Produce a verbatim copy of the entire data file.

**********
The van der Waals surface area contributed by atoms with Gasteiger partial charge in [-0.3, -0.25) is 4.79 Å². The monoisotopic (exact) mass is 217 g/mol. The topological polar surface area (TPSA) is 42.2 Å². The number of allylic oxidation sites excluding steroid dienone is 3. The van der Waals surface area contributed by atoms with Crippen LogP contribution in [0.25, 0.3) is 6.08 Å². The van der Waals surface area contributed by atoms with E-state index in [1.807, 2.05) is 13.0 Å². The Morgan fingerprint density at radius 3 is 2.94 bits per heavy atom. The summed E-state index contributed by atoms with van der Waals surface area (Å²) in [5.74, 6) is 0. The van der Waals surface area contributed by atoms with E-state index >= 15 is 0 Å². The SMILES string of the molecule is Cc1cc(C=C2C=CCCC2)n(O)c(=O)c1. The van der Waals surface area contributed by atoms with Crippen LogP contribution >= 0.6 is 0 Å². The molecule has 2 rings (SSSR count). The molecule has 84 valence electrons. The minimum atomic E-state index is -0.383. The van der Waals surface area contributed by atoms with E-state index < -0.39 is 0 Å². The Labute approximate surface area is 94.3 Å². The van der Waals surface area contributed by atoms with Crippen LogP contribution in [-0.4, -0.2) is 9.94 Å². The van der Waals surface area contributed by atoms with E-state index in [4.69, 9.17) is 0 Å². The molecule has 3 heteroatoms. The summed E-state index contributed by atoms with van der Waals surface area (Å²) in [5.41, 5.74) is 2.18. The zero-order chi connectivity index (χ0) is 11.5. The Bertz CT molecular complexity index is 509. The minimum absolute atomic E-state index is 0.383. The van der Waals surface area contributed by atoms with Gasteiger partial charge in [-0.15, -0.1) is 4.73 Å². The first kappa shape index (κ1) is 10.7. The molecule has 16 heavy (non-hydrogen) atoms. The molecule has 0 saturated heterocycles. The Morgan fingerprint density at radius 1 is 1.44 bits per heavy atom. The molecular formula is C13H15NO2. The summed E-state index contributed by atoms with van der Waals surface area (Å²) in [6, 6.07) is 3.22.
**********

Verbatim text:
The van der Waals surface area contributed by atoms with Gasteiger partial charge in [-0.3, -0.25) is 4.79 Å². The monoisotopic (exact) mass is 217 g/mol. The topological polar surface area (TPSA) is 42.2 Å². The number of allylic oxidation sites excluding steroid dienone is 3. The van der Waals surface area contributed by atoms with Crippen LogP contribution in [0.25, 0.3) is 6.08 Å². The van der Waals surface area contributed by atoms with E-state index in [1.807, 2.05) is 13.0 Å². The Morgan fingerprint density at radius 3 is 2.94 bits per heavy atom. The summed E-state index contributed by atoms with van der Waals surface area (Å²) in [5.74, 6) is 0. The van der Waals surface area contributed by atoms with E-state index >= 15 is 0 Å². The SMILES string of the molecule is Cc1cc(C=C2C=CCCC2)n(O)c(=O)c1. The van der Waals surface area contributed by atoms with Crippen LogP contribution >= 0.6 is 0 Å². The molecule has 2 rings (SSSR count). The molecule has 84 valence electrons. The minimum atomic E-state index is -0.383. The van der Waals surface area contributed by atoms with E-state index < -0.39 is 0 Å². The Labute approximate surface area is 94.3 Å². The van der Waals surface area contributed by atoms with Crippen LogP contribution in [-0.4, -0.2) is 9.94 Å². The van der Waals surface area contributed by atoms with E-state index in [4.69, 9.17) is 0 Å². The molecule has 3 heteroatoms. The summed E-state index contributed by atoms with van der Waals surface area (Å²) in [5.41, 5.74) is 2.18. The zero-order chi connectivity index (χ0) is 11.5. The Bertz CT molecular complexity index is 509. The minimum absolute atomic E-state index is 0.383. The van der Waals surface area contributed by atoms with Gasteiger partial charge in [-0.15, -0.1) is 4.73 Å². The first kappa shape index (κ1) is 10.7. The molecule has 16 heavy (non-hydrogen) atoms. The molecule has 0 saturated heterocycles. The Morgan fingerprint density at radius 1 is 1.44 bits per heavy atom. The molecular formula is C13H15NO2. The summed E-state index contributed by atoms with van der Waals surface area (Å²) in [6, 6.07) is 3.22.